ABC News reporter Jonathan Karl reported that the Republican National Committee is considering its options in case Donald Trump drops out of the presidential race. Karl said, “I am told senior officials at the party are actively exploring what would happen if Trump dropped out, how to replace him on the ballot.”
Karl continued, “The answer is they can’t force him out. He would have to go out voluntarily then it would be the 168 members of the RNC through a complicated process that would pick a new candidate. It would have to happen by early September.”
“This is absolutely unprecedented,” Karl said. “I am told that RNC chairman Reince Priebus is furious — he has had multiple discussions with Trump telling him he needs to drastically change course. ”
Donald Trump is constantly announcing that the election is rigged, and that he might not accept the results of the election on November 8th. His actions have been severely hurting downticket candidates.
If the RNC had to replace Trump, it would most likely be with his running mate, Indiana Governor Mike Pence.
In addition, the RNC is concerned about Trump’s continued attacks against the parents of the late Capt. Humayun Khan in media appearances, which last did on The O’Reilly Factor, Tuesday night. Khan, a naturalized citizen and a Muslim, died in 2004 during combat operations in Iraq, and potentially saved hundreds of other soldiers from a suicide bomber.
Veterans groups, including the VFW and the Vietnam Veterans of America (VVA), have sharply rebuked Trump for continuing to criticize Khan’s Gold Star parents.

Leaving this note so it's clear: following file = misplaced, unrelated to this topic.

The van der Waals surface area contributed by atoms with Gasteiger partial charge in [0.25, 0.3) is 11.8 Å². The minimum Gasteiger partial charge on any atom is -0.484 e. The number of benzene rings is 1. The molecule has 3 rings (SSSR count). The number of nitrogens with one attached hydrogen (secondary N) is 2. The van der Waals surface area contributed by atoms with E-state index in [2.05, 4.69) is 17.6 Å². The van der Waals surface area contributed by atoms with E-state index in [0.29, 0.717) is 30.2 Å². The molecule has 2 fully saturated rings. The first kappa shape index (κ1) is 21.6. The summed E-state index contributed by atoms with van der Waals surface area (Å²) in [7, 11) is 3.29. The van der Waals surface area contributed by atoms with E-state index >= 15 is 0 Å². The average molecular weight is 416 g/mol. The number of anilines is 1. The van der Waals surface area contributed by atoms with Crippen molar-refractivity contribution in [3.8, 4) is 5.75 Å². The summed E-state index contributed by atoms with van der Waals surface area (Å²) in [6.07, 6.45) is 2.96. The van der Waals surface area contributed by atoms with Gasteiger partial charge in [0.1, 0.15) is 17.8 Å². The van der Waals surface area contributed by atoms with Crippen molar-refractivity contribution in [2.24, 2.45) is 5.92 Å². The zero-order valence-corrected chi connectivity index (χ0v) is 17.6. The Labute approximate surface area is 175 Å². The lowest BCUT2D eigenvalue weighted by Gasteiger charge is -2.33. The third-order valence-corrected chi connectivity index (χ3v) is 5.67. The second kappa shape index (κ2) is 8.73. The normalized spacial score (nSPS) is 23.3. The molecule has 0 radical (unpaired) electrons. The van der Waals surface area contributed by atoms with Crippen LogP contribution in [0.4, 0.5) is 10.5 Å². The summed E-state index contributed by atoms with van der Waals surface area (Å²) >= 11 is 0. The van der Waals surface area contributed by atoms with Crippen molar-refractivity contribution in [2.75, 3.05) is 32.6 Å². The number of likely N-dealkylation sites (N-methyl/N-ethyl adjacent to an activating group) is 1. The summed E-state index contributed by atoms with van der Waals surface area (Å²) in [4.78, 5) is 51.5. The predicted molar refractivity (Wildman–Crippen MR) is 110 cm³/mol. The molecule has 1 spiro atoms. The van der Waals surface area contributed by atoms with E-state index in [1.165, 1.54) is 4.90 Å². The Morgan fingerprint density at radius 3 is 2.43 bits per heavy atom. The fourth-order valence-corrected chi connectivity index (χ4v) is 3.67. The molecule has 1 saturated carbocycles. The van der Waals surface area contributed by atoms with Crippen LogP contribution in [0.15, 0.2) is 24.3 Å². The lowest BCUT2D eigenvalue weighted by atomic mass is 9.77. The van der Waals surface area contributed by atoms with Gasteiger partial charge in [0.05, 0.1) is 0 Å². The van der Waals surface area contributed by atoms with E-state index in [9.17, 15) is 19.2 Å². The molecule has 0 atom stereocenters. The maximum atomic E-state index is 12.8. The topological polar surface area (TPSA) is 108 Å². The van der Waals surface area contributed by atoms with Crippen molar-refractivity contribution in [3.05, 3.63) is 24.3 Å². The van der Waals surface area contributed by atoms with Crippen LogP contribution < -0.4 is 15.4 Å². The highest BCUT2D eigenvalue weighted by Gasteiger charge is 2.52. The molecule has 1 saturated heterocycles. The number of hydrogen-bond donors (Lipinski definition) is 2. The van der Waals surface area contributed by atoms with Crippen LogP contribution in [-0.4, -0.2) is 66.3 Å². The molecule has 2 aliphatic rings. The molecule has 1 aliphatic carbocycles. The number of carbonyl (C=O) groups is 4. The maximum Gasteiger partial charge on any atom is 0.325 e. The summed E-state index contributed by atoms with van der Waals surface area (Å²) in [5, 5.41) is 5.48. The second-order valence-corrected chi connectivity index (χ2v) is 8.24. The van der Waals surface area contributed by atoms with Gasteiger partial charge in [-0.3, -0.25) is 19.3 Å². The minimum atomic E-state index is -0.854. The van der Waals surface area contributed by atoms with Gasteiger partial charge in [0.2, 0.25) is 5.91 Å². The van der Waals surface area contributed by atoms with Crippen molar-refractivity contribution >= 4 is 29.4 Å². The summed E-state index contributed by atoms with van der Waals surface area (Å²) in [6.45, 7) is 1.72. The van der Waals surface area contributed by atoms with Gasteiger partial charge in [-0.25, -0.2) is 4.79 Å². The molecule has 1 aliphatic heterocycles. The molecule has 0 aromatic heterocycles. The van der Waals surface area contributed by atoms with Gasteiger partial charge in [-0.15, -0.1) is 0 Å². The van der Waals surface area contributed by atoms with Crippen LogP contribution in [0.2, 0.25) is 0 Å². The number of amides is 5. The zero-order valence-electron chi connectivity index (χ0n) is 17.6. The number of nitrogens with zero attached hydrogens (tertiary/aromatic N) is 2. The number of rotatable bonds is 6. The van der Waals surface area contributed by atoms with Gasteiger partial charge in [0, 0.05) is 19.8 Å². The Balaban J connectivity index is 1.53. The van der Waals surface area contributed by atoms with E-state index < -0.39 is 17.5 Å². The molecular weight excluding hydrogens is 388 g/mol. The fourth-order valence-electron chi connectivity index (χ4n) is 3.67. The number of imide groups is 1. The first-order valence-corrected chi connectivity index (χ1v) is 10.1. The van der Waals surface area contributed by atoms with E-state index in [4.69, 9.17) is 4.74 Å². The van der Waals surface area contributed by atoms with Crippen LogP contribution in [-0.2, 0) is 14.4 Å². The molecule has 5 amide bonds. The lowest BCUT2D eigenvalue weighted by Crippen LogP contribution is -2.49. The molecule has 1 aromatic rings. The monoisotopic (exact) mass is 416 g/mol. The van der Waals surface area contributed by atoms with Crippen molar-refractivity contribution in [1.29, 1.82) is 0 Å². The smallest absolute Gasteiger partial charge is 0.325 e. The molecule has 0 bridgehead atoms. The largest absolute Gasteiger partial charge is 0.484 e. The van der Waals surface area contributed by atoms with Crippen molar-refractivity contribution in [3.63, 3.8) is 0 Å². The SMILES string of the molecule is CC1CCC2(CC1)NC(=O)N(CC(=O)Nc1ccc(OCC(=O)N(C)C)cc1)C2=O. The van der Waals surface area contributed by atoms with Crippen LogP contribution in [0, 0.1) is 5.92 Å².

The VFW issued a statement that said,
“Presidential candidate Donald J. Trump has a history of lashing out after being attacked, but to ridicule a Gold Star Mother is out-of-bounds, said the new national commander of the near 1.7 million-member Veterans of Foreign Wars of the United States and its Auxiliary.
“Election year or not, the VFW will not tolerate anyone berating a Gold Star family member for exercising his or her right of speech or expression,” said Brian Duffy, of Louisville, Ky., who was elected July 27 to lead the nation’s oldest and largest major war veterans organization.
“There are certain sacrosanct subjects that no amount of wordsmithing can repair once crossed,” he said. “Giving one’s life to nation is the greatest sacrifice, followed closely by all Gold Star families, who have a right to make their voices heard.”